Public support for Common Core math and language arts standards dropped in the past year, and less than half of teachers now say they support the standards, according to an annual back-to-school poll Education Next.
Just over half of the general public -- 53 percent -- said they support Common Core. That's down from 65 percent in 2013. And just 46 percent of teachers said they support the standards. Last year, more than three-quarters of teachers said they supported Common Core.
The standards outline what students should know at the end of each grade, but the standards have faced rising political opposition for more than a year. A handful of states -- Indiana, Oklahoma, South Carolina -- have repealed the standards and other states are studying whether to rewrite or repeal Common Core.
Poll authors Michael B. Henderson, Paul E. Peterson and Martin West wrote that the idea of Common Core has strong support but the public needs to know what it entails.
"But proponents probably need to clarify their intentions to the public if they are to keep support from slipping within both the nation’s teaching force and the public at large," the poll report said.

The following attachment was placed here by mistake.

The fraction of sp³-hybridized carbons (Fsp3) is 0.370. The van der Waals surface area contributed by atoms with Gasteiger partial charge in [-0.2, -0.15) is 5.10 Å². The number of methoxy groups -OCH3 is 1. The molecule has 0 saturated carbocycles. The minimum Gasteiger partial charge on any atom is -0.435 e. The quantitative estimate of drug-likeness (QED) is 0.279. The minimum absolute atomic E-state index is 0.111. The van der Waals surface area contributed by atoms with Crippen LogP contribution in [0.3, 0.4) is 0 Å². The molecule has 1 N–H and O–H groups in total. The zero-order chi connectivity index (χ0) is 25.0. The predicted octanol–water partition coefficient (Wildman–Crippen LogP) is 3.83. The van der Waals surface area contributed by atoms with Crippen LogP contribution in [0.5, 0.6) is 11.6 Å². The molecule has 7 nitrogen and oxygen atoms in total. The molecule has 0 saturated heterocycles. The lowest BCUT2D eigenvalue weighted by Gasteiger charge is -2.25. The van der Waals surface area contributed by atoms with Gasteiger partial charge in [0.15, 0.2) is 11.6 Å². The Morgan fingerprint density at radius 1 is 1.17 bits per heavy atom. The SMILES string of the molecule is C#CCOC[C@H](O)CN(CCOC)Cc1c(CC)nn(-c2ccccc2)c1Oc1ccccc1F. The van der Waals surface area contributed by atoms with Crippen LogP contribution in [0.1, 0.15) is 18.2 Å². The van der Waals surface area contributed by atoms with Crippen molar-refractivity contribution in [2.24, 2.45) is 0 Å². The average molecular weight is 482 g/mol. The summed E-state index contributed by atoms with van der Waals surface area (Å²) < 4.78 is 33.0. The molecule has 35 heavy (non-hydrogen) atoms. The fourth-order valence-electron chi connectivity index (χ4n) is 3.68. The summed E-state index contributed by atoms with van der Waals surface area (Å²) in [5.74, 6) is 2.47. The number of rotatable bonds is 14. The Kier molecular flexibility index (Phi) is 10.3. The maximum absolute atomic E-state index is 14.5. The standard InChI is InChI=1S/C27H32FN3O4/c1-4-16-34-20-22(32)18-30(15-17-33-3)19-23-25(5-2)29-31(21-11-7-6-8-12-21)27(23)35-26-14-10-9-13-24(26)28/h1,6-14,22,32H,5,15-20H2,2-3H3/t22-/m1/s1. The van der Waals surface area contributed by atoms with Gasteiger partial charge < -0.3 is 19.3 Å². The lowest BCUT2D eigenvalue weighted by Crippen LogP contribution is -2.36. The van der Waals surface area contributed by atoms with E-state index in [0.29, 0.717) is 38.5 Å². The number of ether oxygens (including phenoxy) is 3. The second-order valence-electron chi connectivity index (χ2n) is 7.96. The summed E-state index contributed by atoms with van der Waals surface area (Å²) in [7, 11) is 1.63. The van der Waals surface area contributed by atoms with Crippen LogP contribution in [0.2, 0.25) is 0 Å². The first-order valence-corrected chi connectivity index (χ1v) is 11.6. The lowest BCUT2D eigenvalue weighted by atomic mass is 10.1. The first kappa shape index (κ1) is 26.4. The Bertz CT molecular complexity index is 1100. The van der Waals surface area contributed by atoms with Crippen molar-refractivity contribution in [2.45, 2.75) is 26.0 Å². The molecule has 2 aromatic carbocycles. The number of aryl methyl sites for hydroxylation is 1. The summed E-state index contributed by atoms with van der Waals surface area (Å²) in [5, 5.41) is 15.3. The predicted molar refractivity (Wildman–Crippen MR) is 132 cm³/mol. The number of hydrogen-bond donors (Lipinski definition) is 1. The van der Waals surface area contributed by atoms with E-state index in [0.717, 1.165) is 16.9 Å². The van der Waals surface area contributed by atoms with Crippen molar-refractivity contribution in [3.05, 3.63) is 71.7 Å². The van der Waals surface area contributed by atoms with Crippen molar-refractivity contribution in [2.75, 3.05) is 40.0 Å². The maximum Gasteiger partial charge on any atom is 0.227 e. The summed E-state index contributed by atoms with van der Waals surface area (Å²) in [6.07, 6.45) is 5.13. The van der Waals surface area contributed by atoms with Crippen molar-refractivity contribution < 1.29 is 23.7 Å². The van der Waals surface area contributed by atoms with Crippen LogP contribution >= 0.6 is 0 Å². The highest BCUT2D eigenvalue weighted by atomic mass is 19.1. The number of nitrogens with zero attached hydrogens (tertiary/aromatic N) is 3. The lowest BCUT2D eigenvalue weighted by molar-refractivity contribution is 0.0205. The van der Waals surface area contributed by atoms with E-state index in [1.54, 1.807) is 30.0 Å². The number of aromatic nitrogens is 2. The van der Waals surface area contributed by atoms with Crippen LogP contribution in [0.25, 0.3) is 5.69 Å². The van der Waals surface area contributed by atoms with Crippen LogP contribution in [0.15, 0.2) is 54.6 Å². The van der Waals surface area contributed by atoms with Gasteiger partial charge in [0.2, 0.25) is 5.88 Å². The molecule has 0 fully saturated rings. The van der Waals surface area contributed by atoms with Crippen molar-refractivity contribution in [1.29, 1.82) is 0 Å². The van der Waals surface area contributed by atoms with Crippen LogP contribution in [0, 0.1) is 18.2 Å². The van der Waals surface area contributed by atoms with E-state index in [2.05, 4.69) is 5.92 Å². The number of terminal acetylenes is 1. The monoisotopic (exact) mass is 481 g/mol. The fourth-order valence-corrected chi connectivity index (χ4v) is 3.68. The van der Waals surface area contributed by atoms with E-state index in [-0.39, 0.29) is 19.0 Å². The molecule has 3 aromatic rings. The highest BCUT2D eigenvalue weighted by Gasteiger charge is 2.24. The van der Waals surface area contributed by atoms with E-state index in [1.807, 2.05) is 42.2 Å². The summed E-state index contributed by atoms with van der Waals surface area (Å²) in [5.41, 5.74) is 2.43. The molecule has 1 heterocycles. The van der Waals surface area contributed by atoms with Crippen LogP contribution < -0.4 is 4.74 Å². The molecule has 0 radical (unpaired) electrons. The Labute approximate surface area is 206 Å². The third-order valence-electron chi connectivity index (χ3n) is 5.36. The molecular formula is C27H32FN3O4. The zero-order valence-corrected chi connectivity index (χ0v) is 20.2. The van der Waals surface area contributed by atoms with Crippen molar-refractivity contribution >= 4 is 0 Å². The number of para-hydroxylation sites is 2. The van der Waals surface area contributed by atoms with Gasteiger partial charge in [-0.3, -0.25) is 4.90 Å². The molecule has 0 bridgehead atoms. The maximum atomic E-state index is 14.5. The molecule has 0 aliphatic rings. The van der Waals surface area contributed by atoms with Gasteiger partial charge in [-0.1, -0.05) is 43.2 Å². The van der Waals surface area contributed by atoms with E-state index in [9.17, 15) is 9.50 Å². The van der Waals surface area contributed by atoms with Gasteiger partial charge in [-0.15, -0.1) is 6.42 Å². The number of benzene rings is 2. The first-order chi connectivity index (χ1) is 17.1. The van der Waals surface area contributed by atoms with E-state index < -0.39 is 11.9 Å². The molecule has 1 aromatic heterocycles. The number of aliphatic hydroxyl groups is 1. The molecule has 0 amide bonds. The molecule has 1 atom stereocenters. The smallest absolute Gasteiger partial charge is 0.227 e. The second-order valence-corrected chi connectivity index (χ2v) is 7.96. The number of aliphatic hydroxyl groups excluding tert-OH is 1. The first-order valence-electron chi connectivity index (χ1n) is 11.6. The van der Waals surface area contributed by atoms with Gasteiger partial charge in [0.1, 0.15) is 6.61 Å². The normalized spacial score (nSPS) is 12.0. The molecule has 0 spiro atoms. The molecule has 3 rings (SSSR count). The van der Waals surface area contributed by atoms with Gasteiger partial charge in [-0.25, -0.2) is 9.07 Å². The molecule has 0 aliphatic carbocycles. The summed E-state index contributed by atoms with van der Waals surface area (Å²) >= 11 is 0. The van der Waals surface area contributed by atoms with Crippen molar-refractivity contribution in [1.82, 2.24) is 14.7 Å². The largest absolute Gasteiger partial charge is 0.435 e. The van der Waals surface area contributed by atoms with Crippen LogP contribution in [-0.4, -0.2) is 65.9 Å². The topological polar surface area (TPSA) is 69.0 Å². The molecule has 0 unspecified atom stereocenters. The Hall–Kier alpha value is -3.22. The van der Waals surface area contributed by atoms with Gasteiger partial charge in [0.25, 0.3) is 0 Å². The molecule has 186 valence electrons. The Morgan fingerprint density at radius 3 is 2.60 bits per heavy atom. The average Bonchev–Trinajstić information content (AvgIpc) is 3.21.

Why Support Is Falling
Critics on the political right worry the standards give up local control over classroom content and decisions. Critics on the political left say schools will emphasize testing too much. And critics across the spectrum have questioned the quality of the standards.
But the poll found the public supports the idea of common national standards. More than two-thirds of Democrats and Republicans support the idea when it's called something other than Common Core.
Education Next -- as with other polls -- found Common Core support is increasingly divided along political party lines. President Barack Obama and his administration have supported Common Core and offered incentives to states which adopted the standards.
Among Democrats, support for the standards remained steady the past year -- more than 60 percent. Among Republicans, the percentage of Republicans supporting the standards dropped to 43 percent in 2014 from from 57 percent last year. The percent of Republicans opposing the standards more than doubled to 37 percent in 2014, up from 16 percent the previous year.
Common Core was initially supported by a centrist coalition of Democrats, Republicans and business groups.
The poll sampled more than 5,200 people by telephone in June and July and has a margin of error of 1.5 percentage points. The Education Next poll is one of a series to be released this week. Results from the annual PDK/Gallup poll will be released Wednesday.